Trump has refused to concede the race, and the vast majority of Republicans in Congress and elsewhere have yet to acknowledge the Democrats' victory.
For years, chains have been battling against a federal minimum wage hike. Now, in 2020, some are giving up the fight.
President Trump’s efforts to undermine the results of the November election in Georgia will “absolutely” hurt Republicans in two U.S. Senate runoff races there, an election official in the state said Monday. “We’ve crossed a tipping point where ... there may be some Republicans who don’t trust the outcomes of the system at all, and say, ‘Why bother to vote,’” Gabriel Sterling, Georgia’s voting system implementation manager, told Yahoo News.
Oregon Governor Kate Brown is encouraging residents to call the police on any neighbors who flout state COVID-19 restrictions, which include limiting in-home gatherings to a maximum of six people.“This is no different than what happens if there's a party down the street and it's keeping everyone awake,” Brown said in an interview Friday. “What do neighbors do [in that case]? They call law enforcement because it's too noisy. This is just like that. It's like a violation of a noise ordinance.”Last week the Democratic governor instituted a new round of restrictions aimed at mitigating the spread of coronavirus in the state via executive order, including a two-week “freeze” limiting indoor and outdoor gatherings to no more than six people from no more than two households just ahead of Thanksgiving. Residents are also prohibited from eating out at restaurants and going to the gym, though faith-based gatherings of up to 25 people indoors and 50 people outdoors are allowed.Violators can face up to 30 days in jail, $1,250 fines or both. The Marion County Sheriff’s office said in a statement on Friday that it believes “we cannot arrest or enforce our way out of the pandemic.”“We believe both are counterproductive to public health goals.”Brown pushed back, calling criticisms of the new restrictions "irresponsible."“This is about saving lives and it's about protecting our fellow Oregonians,” she said. “We have too many sporadic cases in Oregon. We can't trace these cases to a particular source. We have to limit gatherings and social interactions.”On Sunday, new COVID-19 cases reached a record high in the state for the third straight day, with 1,517 new infections recorded, bringing the state total to 65,170.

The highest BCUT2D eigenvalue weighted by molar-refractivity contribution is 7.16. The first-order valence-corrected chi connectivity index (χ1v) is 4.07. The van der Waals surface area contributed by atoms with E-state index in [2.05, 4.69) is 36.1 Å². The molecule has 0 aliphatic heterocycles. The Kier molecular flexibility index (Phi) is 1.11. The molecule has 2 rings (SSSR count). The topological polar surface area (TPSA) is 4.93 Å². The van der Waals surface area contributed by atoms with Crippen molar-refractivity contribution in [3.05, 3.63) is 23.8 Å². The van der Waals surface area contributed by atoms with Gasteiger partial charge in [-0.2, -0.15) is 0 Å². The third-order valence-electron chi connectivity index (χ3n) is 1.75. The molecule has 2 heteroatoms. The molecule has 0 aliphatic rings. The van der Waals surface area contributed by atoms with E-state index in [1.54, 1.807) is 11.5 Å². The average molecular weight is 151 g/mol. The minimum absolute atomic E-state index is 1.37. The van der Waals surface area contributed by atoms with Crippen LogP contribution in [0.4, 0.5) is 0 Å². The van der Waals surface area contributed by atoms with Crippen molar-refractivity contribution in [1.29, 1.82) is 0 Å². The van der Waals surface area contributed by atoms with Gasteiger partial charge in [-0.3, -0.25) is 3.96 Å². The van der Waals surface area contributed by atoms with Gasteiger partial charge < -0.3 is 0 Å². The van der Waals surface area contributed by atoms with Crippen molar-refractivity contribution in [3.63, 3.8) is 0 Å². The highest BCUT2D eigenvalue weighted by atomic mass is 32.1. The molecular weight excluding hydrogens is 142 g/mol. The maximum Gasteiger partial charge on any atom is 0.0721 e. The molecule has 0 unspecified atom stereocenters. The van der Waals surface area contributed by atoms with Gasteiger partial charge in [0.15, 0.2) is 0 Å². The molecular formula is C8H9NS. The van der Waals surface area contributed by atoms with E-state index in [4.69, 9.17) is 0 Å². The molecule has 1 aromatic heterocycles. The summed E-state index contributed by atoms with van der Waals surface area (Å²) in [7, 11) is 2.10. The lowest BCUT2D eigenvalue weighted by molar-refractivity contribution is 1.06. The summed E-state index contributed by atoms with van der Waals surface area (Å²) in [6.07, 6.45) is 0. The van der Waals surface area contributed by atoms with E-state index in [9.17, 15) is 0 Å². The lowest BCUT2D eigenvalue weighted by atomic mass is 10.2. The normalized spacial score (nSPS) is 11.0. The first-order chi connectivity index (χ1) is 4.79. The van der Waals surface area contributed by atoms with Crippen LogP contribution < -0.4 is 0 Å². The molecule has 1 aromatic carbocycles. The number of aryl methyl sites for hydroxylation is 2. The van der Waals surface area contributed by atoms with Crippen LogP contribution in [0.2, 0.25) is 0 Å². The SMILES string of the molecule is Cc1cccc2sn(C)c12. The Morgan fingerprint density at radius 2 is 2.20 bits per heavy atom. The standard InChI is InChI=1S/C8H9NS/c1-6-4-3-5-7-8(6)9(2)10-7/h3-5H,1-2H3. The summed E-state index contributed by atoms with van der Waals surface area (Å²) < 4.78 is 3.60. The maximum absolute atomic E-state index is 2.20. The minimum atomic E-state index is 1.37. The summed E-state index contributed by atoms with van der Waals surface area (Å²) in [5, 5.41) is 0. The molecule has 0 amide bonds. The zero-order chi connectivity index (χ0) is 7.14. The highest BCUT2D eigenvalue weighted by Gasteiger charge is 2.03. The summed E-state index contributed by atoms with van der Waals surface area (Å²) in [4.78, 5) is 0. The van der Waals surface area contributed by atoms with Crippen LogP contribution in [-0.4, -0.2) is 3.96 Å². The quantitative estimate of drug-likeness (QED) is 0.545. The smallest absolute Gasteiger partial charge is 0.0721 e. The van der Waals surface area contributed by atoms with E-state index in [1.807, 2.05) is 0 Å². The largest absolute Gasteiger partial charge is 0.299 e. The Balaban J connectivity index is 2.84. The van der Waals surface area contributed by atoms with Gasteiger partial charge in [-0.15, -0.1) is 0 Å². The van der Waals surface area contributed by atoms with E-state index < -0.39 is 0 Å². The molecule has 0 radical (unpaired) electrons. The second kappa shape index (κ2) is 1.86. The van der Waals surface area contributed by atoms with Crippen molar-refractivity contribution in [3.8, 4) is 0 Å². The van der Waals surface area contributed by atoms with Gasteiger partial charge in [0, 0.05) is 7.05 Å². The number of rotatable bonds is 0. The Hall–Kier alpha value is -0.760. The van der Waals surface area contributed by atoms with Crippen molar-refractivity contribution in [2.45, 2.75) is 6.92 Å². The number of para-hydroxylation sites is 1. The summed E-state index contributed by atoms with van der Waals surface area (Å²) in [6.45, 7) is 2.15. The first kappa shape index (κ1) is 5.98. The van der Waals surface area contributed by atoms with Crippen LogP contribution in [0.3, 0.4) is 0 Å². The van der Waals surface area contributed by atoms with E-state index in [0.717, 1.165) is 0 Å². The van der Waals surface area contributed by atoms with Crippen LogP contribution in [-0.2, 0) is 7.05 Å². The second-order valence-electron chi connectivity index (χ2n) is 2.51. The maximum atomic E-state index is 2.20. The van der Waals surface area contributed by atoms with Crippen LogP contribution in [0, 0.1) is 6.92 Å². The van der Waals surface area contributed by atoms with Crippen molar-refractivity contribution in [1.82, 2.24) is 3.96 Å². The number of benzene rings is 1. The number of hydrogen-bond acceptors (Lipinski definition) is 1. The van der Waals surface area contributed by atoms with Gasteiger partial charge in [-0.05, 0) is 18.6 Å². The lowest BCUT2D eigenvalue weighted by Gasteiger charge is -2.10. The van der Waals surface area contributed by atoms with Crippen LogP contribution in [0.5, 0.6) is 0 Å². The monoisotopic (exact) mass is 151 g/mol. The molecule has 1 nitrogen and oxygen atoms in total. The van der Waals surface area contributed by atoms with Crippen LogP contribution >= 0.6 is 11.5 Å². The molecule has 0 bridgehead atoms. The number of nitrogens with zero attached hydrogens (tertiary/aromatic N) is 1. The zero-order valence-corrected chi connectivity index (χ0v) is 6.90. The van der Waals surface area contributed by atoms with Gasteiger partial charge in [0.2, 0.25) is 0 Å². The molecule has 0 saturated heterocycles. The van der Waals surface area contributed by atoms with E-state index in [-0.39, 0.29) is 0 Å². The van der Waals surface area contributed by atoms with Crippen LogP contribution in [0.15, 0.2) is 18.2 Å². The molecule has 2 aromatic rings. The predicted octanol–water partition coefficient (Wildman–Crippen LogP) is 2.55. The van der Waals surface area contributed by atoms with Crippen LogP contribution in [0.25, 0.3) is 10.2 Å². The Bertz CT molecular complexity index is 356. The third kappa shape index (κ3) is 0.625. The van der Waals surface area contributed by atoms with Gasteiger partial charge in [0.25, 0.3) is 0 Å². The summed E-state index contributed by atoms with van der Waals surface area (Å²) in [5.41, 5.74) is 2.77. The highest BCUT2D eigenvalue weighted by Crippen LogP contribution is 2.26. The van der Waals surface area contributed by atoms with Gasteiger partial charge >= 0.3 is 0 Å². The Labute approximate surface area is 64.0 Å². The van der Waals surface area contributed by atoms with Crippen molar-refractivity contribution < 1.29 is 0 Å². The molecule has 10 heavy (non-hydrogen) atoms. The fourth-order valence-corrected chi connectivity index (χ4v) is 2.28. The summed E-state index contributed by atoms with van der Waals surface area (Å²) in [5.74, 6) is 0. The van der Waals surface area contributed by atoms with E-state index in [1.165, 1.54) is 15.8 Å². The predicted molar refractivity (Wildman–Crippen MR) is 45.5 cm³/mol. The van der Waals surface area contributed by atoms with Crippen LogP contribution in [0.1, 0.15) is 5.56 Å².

In the annals of great escapes, vaulting the barbed wire, heavily-surveilled fence that separates the mined no-man’s land between North and South Korea would surely feature strongly. According to the South Korean media this week, a defector who evaded security in one of the most dangerous border crossings of the world on November 3 was a former gymnast who managed to swing himself over the imposing barricades, reportedly without triggering key sensors. The authorities vowed to investigate why high-tech security systems did not work. “We will look into why the sensors did not ring and make sure they operate properly,” an official told Yonhap news agency. The man, reported to be wearing blue civilian clothes and in his twenties, later surrendered after a manhunt by the South Korean military units who discovered a breach of the fence. He was detained without incident just under a mile south of the fence and has asked for asylum.
President-elect Joe Biden will start introducing his Cabinet picks Tuesday, and the consensus in Washington was perhaps best described by Brendan Buck, a former top aide to Republican House Speakers Paul Ryan and John Boehner:> These Biden nominations and appointments are so delightfully boring> > — Brendan Buck (@BrendanBuck) November 23, 2020Most of the names Biden announced Monday — Antony Blinken as secretary of state, Jake Sullivan as national security adviser, Alejandro Mayorkas as Homeland Security secretary, Avril Haines as director of national intelligence, Linda Thomas-Greenfield as U.N. ambassador, and Ron Klein as White House chief of staff — are career professionals little known outside Washington policy and politics circles, but well regarded within them. "By design, they seem meant to project a dutiful competence," The Washington Post reports.Biden has also chosen some boldface names: John Kerry as international climate envoy and former Federal Reserve Chairwoman Janet Yellen as treasury secretary. What ties them all together is the prospect of a Biden administration "filled with people who have deep experience in government and in the agencies they will be running," Jake Sherman and Anna Palmer write at Politico.You can expect fewer impulsive tweets and more of "a linear, plodding, purposeful, and standard policy process" run "by political professionals who aren't likely to try to burn down the White House over petty disagreements and jockeying to get in the good graces of the president," Sherman and Palmer add. "In other words, if the Trump White House was like downing a vat of Tabasco sauce over the past four years, the Biden White House will be like sipping unflavored almond milk."The selection process hasn't been entirely without drama, but "the relatively uncontroversial nature of these picks has been by design," Politico's Ryan Lizza reports. "Internally, Biden officials have been instructed to emphasize to reporters how normal the picks are, how 'these are tested leaders.' It's seen as a success if the Biden staff and Cabinet announcements don't make much news."More stories from theweek.com The airline industry begins to plan COVID-19 'vaccination passports' for international travel Obama the pretender Marco Rubio blasts Biden White House picks for Ivy League degrees — despite Trump administration's similar credentials